a. Do the 1992 Horizontal Merger Guidelines offer an appropriate model for the evaluation of how a proposed merger might affect the level and quality of post-merger innovation?
6. Does innovation market analysis take adequate account of the potentially procompetitive role of some forms of competitor collaboration in the context of innovation?
a. If we assume for the purposes of argument that there may be procompetitive collaborations in research and development under some circumstances, does (or could) innovation market analysis allow us to distinguish anticompetitive collaboration from collaboration that fosters innovation?
7. What are the costs of the likely "false positive" determinations arising from the application of innovation market analysis in merger review?
a. How significant are the risks of overdeterring efficient and potentially innovation-friendly transactions in the everyday use of innovation market analysis in antitrust merger review?
* * * * * *
At this point I do not know the answers to all the questions I posed, but I think the questions deserve some thought before we all rush to embrace innovation market analysis. When new approaches to antitrust enforcement are advanced, we sometimes see an overenthusiastic response. A stampede to utilize innovation market analysis in far too many cases could limit procompetitive activity and lessen consumer welfare by deterring the very innovation we are trying to maintain.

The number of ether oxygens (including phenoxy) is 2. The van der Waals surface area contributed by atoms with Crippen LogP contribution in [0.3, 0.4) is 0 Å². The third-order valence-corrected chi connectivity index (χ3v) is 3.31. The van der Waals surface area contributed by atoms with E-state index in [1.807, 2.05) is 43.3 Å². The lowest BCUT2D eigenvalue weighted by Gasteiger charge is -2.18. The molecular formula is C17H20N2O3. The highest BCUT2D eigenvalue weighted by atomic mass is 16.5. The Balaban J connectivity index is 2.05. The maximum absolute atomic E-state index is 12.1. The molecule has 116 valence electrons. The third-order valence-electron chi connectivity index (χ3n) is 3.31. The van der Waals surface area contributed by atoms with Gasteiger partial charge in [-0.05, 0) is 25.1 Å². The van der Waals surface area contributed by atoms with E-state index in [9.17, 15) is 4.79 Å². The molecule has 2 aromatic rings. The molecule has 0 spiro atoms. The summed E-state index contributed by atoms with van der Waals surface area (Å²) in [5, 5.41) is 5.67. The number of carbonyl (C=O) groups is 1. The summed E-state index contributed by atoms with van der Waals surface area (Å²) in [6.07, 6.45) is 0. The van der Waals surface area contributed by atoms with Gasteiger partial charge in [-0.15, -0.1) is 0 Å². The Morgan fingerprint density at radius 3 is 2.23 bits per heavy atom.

I want to thank you all once again for the opportunity to share some of my thoughts with you this afternoon. I would be happy to try to answer your questions.
(1)Analysis of something akin to innovation markets predates the common usage of the term "innovation markets," see, e.g., United States v. Automobile Manufacturers Ass'n, 307 F. Supp. 617, 618 (C.D. Cal. 1969) (approving consent decree settling charges of conspiracy "to eliminate competition in the research, development, manufacture and installation of motor vehicle air pollution control equipment . . . " in violation of Section 1 of the Sherman Act), aff'd in part and appeal dismissed in part, 397 U.S. 248 (1970), as does the theoretical application of the concept to mergers. See William F. Baxter, The Definition and Measurement of Market Power in Industries Characterized by Rapidly Developing and Changing Technologies, 53 Antitrust L.J. 717 (1984) (merger analysis of "R&D markets").
(2)See, e.g., Sumanth Addanki, Remarks Before FTC Hearings on Global and Innovation-Based Competition, Washington, D.C. (Oct. 25, 1995), at 938 (transcript); Dennis W. Carlton, Remarks Before FTC Hearings on Global and Innovation-Based Competition, Washington, D.C. (Oct. 25, 1995), at 925 (transcript); Richard J. Gilbert, Remarks Before FTC Hearings on Global and Innovation-Based Competition, Washington, D.C. (Oct. 25, 1995), at 906, 982 (transcript); Michael Sohn, Remarks Before FTC Hearings on Global and Innovation-Based Competition, Washington, D.C. (Oct. 25, 1995), at 990 (transcript); Judy Whalley, Remarks Before FTC Hearings on Global and Innovation-Based Competition, Washington, D.C. (Oct. 25, 1995), at 1002 (transcript); Dennis A. Yao, Remarks Before FTC Hearings on Global and Innovation-Based Competition, Washington, D.C. (Oct. 25, 1995), at 950 (transcript).